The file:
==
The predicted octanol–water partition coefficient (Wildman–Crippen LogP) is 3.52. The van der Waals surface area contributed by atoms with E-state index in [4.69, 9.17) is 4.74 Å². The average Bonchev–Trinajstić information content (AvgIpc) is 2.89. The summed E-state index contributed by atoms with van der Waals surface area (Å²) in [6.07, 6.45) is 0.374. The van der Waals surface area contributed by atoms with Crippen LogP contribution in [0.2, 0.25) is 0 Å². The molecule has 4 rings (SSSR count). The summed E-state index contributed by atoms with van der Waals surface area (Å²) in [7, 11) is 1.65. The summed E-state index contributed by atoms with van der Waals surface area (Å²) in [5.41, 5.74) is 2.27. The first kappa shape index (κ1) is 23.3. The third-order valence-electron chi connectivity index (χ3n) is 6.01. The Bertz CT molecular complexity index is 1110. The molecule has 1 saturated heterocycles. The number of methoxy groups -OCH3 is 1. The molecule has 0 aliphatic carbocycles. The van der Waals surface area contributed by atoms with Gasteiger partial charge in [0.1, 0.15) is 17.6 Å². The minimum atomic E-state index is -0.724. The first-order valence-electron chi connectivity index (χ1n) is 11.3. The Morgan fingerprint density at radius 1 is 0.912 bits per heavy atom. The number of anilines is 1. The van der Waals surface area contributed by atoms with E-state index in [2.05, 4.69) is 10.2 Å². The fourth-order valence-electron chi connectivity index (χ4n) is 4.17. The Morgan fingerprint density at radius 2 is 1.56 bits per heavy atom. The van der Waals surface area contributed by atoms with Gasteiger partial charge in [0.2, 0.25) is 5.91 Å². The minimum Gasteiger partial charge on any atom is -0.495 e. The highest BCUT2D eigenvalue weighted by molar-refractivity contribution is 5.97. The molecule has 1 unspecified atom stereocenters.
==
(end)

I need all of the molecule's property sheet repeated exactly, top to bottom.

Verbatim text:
The predicted octanol–water partition coefficient (Wildman–Crippen LogP) is 3.52. The van der Waals surface area contributed by atoms with E-state index in [4.69, 9.17) is 4.74 Å². The average Bonchev–Trinajstić information content (AvgIpc) is 2.89. The summed E-state index contributed by atoms with van der Waals surface area (Å²) in [6.07, 6.45) is 0.374. The van der Waals surface area contributed by atoms with Crippen LogP contribution in [0.2, 0.25) is 0 Å². The molecule has 4 rings (SSSR count). The summed E-state index contributed by atoms with van der Waals surface area (Å²) in [7, 11) is 1.65. The summed E-state index contributed by atoms with van der Waals surface area (Å²) in [5.41, 5.74) is 2.27. The first kappa shape index (κ1) is 23.3. The third-order valence-electron chi connectivity index (χ3n) is 6.01. The Bertz CT molecular complexity index is 1110. The molecule has 1 saturated heterocycles. The number of methoxy groups -OCH3 is 1. The molecule has 0 aliphatic carbocycles. The van der Waals surface area contributed by atoms with Gasteiger partial charge in [0.1, 0.15) is 17.6 Å². The minimum atomic E-state index is -0.724. The first-order valence-electron chi connectivity index (χ1n) is 11.3. The Morgan fingerprint density at radius 1 is 0.912 bits per heavy atom. The number of anilines is 1. The van der Waals surface area contributed by atoms with E-state index in [2.05, 4.69) is 10.2 Å². The fourth-order valence-electron chi connectivity index (χ4n) is 4.17. The Morgan fingerprint density at radius 2 is 1.56 bits per heavy atom. The van der Waals surface area contributed by atoms with Gasteiger partial charge in [0.2, 0.25) is 5.91 Å². The minimum Gasteiger partial charge on any atom is -0.495 e. The highest BCUT2D eigenvalue weighted by molar-refractivity contribution is 5.97. The molecule has 1 unspecified atom stereocenters.